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POPE, Presiding Judge.
Action on contract. Fulton Superior Court. Before Judge Langham.
On or about July 3, 1984, plaintiff APAC-Georgia, Inc. (APAC) contracted with the Department of Transportation (DOT) to reconstruct approximately three miles of roadway and walls on part of the Downtown Atlanta I-75/I-85 connector. The agreed upon price of the job was $49,050,459.62. On July 12, 1984, DOT gave APAC written notice to proceed with the reconstruction. Under APAC's contract, the reconstruction project was to be completed by November 1, 1986. However, APAC did not substantially complete the project until September 26, 1988. It is undisputed that APAC received time extensions from DOT through the actual completion date, and no contractual liquidated damages were charged to APAC for failure to complete the project on time.
On July 11, 1990, APAC filed suit against DOT for breach of contract, and sought to recover damages in the amount of approximately $7,218,765 for delays, impacts and inefficiencies allegedly caused by DOT. DOT answered denying liability. On January 11, 1993, DOT filed a motion for partial summary judgment (Partial Summary Judgment Motion). After hearing oral argument on this motion, the trial court, by order dated October 5, 1993, denied all but one part of the motion. Subsequently, DOT filed a motion for summary judgment and, in the alternative, a second motion for partial summary judgment (Summary Judgment Motion). DOT also filed a motion to compel (Motion to Compel). DOT timely requested oral argument on these motions. Without holding oral argument, the trial court, in two separate orders dated February 15, 1994, partially denied DOT's Motion to Compel, and denied DOT's Summary Judgment Motion. The trial court entered a certificate of immediate review as to the denial of DOT's Summary Judgment Motion, and we granted DOT's application for interlocutory appeal.
DOT's Partial Summary Judgment Motion.
DOT's fourth, sixth, seventh and eighth designated enumerations of error relate to the trial court's October 5, 1993 order denying DOT's Partial Summary Judgment Motion. These enumerations will be addressed in the order in which their corresponding arguments were originally considered by the trial court.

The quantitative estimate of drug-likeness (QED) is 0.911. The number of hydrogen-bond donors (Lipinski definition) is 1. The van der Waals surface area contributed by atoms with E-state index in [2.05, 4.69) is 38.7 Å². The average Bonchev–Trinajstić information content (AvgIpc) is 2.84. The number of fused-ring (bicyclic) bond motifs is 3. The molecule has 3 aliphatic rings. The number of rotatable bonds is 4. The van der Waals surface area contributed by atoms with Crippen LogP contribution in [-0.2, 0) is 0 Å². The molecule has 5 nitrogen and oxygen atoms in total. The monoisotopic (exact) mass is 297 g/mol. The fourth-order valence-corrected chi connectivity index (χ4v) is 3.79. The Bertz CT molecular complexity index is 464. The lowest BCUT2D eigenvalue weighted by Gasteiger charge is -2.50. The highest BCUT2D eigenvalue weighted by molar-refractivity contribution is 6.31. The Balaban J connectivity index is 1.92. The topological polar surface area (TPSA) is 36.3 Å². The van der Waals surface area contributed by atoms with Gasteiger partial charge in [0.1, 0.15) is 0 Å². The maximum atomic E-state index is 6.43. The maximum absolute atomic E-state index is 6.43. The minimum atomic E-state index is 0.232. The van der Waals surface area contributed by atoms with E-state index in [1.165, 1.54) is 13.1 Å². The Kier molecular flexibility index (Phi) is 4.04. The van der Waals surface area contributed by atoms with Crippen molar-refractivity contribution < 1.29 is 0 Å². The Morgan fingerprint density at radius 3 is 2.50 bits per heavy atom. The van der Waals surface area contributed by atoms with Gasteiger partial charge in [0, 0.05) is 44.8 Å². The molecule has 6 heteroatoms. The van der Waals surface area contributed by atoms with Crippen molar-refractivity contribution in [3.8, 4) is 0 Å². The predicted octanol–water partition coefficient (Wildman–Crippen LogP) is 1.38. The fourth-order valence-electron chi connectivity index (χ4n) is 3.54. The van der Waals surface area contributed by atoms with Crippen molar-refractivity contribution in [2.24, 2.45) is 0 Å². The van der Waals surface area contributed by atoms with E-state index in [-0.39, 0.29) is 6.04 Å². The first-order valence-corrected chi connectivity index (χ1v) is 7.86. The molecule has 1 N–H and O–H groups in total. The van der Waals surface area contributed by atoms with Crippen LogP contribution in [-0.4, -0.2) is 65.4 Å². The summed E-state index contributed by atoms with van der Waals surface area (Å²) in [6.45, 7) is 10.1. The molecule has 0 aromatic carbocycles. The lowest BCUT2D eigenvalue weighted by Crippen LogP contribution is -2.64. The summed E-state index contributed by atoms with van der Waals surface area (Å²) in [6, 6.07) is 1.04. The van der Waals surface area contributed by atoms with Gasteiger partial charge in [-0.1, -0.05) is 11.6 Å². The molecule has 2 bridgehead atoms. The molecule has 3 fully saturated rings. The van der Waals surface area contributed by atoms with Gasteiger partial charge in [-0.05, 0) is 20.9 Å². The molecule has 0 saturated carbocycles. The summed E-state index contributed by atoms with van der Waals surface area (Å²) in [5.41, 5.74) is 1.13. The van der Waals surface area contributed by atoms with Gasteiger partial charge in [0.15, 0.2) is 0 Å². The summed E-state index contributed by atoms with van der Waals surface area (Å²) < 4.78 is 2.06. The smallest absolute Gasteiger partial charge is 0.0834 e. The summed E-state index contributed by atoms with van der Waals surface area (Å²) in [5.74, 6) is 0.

1. In its eighth enumeration, DOT argues that the delay damages APAC seeks to recover in this case are barred as a matter of law by Standard Specification 105.07. We disagree. In Dept. of Transp. v. Fru-Con Constr. Corp., 206 Ga. App. 821, 822 (1) (426 SE2d 905) (1992), we held that under Standard Specification 105.07, DOT could not be held vicariously liable for the untimely performance of its various contractors. However, as the trial court noted in its October 5, 1993 order, APAC does not argue that the damages it seeks to recover in this case were caused by the untimely performance of other contractors. Instead, APAC contends that its delay damages arose from DOT's breach of its own duty to coordinate and control the work of other contractors.
We agree with the trial court that under Special Provision 105.07, which supplements Standard Specification 105.07, DOT did in fact have a duty to coordinate the project. Special Provision 105.07 states that in order "[t]o effect . . . cooperation and to coordinate all phases of the work, [DOT] will name one Engineer who, in effect, will be a Project Manager who will be given the authority to coordinate all phases of the construction. This Engineer shall be the sole judge of responsibility on this Project and shall make such rulings as necessary to control the work." Consequently, because DOT had a contractual duty to coordinate the project, APAC's claim for delay damages allegedly resulting from breach of that duty, rather than from the untimely performance of other contractors, is not barred by Standard Specification 105.07 or our holding in Fru-Con. Moreover, because a genuine issue of material fact exists as to whether DOT breached its duty to coordinate, we hold that the trial court did not err in denying that portion of DOT's Partial Summary Judgment Motion relating to Standard Specification 105.07.
2. In its fourth enumeration, DOT argues that APAC's claims for damages based on design errors and omissions and on breach of certain implied contractual obligations are ex delicto, and thus, barred by the doctrine of sovereign immunity. APAC contends that its claims are ex contractu. As the trial court stated in its order, "the nature of an action is to be determined . . . by the intrinsic contents of the petition, its recitals of fact, the nature of the wrong sought to be remedied, and the kind of relief sought." A.A.A. Parking v. Bigger, 113 Ga. App. 578, 580 (149 SE2d 255) (1966). "[W]here the breach complained of is simply the neglect of a duty such as is expressly provided by the contract itself, the action will be construed and treated as one brought ex contractu. [Cits.] This principle is also applicable where the breach complained of is simply the neglect of a duty provided by the contract by implication, either of law or of fact. [Cits.]" (Punctuation omitted.) Id. at 581.
In this case, APAC seeks to recover delay damages based on DOT's alleged breach of its express duty to coordinate and its alleged breach of certain implied duties, including the duty of good faith and fair dealing. We reject the contention that under Fru-Con, supra, claims against the State based on implied contractual duties are ex delicto, and thus barred by the doctrine of sovereign immunity. In Fru-Con, we held that there cannot be an express and implied contract for the same thing existing at the same time. 206 Ga. App. at 825 (3). In that case, we did not hold that the State could not be sued for breach of an implied contractual obligation in a written contract. Consequently, we agree with the trial court that APAC's claims are ex contractu. "The state's defense of sovereign immunity is . . . waived as to any action ex contractu for the breach of any written contract . . . entered into by the state or its departments and agencies." Ga. Const. of 1983, Art. I, Sec. II, Par. IX (c). Accordingly, the trial court did not err in denying that portion of DOT's Partial Summary Judgment Motion relating to the issue of sovereign immunity.